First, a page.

Today, there are just seven volume producers and they are all foreign owned. Nevertheless, these and other, smaller manufacturers continue to build cars that appeal on the global stage; brands that marry style with ingenuity and quality with refinement.

The British Auto Legends stamps can be ordered online at www.royalmail.com/autolegends and by phone on 08457 641 641. They are also available in Post Office Branches across the UK.

Postal Vehicles

When people come on one of our Museum Store tours they often remark on the wide range of postal vehicles we have in our collection. The vehicles we care for range from bicycles and motorcycles to large delivery vans.

Today’s Royal Mail vehicles fleet is sourced for a small number of suppliers, but in the early days a great many manufacturers were used. It would be impossible for us to collect and maintain an example of every different type, but we do have photographic records and other material related to many of these vehicles in the Royal Mail Archive.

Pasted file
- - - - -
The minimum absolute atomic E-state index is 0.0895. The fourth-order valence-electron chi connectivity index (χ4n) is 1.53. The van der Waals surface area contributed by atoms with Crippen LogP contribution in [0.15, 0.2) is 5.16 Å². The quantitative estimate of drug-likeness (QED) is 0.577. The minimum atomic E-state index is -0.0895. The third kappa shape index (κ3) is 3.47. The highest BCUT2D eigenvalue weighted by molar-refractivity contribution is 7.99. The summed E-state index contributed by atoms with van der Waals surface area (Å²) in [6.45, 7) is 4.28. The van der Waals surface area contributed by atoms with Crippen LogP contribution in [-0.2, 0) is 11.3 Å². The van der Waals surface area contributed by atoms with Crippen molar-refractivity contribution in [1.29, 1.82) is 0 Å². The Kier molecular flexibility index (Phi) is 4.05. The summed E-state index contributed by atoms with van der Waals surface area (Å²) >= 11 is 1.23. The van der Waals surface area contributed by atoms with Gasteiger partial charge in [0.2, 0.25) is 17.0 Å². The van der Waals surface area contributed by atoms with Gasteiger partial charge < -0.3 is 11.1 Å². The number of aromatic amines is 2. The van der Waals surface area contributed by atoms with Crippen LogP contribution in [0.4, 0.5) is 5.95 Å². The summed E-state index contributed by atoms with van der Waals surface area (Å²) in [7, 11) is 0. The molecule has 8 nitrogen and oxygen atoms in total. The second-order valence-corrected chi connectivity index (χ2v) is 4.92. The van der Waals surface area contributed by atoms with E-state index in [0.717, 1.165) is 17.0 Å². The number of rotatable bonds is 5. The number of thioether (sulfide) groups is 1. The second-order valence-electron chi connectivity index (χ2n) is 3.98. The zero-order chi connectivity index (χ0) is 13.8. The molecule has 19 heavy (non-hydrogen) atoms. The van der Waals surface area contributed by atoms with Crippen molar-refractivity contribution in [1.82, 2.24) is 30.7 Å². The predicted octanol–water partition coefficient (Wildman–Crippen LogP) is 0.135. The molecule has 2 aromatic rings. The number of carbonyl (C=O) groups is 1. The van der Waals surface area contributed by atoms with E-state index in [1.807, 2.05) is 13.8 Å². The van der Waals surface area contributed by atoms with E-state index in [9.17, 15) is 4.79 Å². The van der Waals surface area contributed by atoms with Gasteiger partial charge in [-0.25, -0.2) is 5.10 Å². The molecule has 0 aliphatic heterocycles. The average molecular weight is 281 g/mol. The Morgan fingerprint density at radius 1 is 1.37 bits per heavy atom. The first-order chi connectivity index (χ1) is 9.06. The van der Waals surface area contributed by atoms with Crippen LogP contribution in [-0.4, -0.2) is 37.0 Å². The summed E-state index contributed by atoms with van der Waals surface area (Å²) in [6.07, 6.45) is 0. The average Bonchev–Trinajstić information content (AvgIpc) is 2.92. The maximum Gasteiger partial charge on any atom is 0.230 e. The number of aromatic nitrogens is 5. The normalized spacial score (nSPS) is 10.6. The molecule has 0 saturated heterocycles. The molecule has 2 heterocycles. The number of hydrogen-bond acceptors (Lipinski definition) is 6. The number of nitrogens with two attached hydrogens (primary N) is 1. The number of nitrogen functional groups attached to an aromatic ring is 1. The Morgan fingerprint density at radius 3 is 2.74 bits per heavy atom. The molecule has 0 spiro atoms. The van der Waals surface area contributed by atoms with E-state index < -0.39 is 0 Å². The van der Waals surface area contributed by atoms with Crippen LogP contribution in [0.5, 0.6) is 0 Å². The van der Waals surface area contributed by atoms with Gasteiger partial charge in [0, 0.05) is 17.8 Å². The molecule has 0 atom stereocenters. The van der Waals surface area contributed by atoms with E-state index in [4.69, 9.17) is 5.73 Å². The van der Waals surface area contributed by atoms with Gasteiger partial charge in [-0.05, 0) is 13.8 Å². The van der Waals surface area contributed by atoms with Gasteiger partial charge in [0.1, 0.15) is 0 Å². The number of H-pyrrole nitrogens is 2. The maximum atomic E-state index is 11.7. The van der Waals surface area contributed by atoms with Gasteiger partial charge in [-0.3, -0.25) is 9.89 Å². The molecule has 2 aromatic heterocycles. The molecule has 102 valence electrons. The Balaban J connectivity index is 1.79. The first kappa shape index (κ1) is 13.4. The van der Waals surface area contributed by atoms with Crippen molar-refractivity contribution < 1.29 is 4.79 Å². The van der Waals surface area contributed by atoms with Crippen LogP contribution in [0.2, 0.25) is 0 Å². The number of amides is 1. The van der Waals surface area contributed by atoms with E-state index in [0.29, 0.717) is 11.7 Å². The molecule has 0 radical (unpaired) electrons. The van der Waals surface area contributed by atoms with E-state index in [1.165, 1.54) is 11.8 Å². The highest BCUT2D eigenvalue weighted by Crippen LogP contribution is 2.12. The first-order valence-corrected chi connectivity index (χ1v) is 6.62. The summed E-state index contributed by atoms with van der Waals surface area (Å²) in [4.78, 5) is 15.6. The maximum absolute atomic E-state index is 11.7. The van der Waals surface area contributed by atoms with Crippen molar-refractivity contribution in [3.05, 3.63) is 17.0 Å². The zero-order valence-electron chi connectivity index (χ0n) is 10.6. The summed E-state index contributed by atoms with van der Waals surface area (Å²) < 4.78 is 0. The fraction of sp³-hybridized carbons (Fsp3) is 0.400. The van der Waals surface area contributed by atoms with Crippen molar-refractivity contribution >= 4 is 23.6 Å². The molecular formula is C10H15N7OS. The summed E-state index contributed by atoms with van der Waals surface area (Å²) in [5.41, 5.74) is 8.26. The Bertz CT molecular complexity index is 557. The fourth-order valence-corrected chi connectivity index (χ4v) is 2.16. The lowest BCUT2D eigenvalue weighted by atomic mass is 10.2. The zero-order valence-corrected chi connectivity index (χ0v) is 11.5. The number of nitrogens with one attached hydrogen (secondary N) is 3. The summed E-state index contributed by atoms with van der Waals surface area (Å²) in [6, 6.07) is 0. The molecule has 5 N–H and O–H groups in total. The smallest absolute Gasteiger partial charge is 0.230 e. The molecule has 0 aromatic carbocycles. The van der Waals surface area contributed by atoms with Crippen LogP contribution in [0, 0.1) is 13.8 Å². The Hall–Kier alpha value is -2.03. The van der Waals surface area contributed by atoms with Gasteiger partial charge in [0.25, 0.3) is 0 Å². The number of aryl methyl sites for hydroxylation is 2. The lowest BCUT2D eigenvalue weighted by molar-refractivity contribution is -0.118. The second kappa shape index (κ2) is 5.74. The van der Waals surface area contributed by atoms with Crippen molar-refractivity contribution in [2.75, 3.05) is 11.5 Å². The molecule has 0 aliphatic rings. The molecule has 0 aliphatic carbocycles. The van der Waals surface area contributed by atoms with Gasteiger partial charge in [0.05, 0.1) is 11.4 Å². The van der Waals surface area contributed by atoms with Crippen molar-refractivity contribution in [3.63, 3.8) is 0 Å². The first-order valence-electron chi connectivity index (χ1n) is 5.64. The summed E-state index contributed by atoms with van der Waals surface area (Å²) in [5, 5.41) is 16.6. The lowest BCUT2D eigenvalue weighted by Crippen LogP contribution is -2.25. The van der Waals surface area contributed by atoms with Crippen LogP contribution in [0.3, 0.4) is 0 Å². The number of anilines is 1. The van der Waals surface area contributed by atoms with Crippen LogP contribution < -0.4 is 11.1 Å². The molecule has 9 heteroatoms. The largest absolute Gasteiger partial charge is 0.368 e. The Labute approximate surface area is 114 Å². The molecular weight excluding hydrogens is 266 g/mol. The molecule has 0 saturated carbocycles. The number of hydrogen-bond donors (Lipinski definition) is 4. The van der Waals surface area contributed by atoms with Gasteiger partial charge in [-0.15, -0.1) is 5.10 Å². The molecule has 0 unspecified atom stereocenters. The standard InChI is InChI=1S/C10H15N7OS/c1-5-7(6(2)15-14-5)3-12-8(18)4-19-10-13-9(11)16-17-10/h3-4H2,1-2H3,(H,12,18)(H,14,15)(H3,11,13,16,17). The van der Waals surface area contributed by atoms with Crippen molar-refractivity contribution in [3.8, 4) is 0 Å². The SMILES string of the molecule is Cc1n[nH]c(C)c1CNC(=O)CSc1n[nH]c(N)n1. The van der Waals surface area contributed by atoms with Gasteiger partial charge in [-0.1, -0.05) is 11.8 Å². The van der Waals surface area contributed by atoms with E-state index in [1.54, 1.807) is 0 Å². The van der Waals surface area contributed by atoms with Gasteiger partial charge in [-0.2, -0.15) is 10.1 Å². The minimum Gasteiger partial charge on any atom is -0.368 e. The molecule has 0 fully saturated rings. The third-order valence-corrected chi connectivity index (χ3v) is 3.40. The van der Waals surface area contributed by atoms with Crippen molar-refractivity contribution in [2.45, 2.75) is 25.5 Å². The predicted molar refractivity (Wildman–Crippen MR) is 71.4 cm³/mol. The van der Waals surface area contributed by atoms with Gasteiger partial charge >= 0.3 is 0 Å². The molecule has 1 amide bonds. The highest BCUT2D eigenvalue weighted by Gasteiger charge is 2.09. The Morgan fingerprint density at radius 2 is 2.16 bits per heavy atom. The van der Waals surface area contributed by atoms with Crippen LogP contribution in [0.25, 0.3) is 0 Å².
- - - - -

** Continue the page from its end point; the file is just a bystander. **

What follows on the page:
Recently we uploaded a small number of photographs showing some unusual and interesting postal vehicles to our Flickr site. Amongst these are the first motor vehicle used for mails in Scotland and a Motor Parcel Coach, both dating from circa 1908.

First motor vehicle used for mails in Scotland, c. 1908. (POST 118/5725)

First motor vehicle used for mails in Scotland, c. 1908. (POST 118/5725)

Also of interest are postal vehicles in interesting settings, such as the General Post Office (GPO) trolley basket parked at the base of the Lynton & Lynmouth Cliff Railway in Devon and a Postbus parked near spectacular cliffs on the coast of Barra in the Outer Hebrides.

Lynmouth cliff railway and General Post Office trolley basket, Devon. (POST 118/1300)

Lynmouth cliff railway and General Post Office trolley basket, Devon. (POST 118/1300)

Finally, petrolheads may be interested in several images from the GPO repair shop in Harrow showing mechanics at work servicing vehicles.

For more on postal vehicles see our online exhibition Moving the Mail.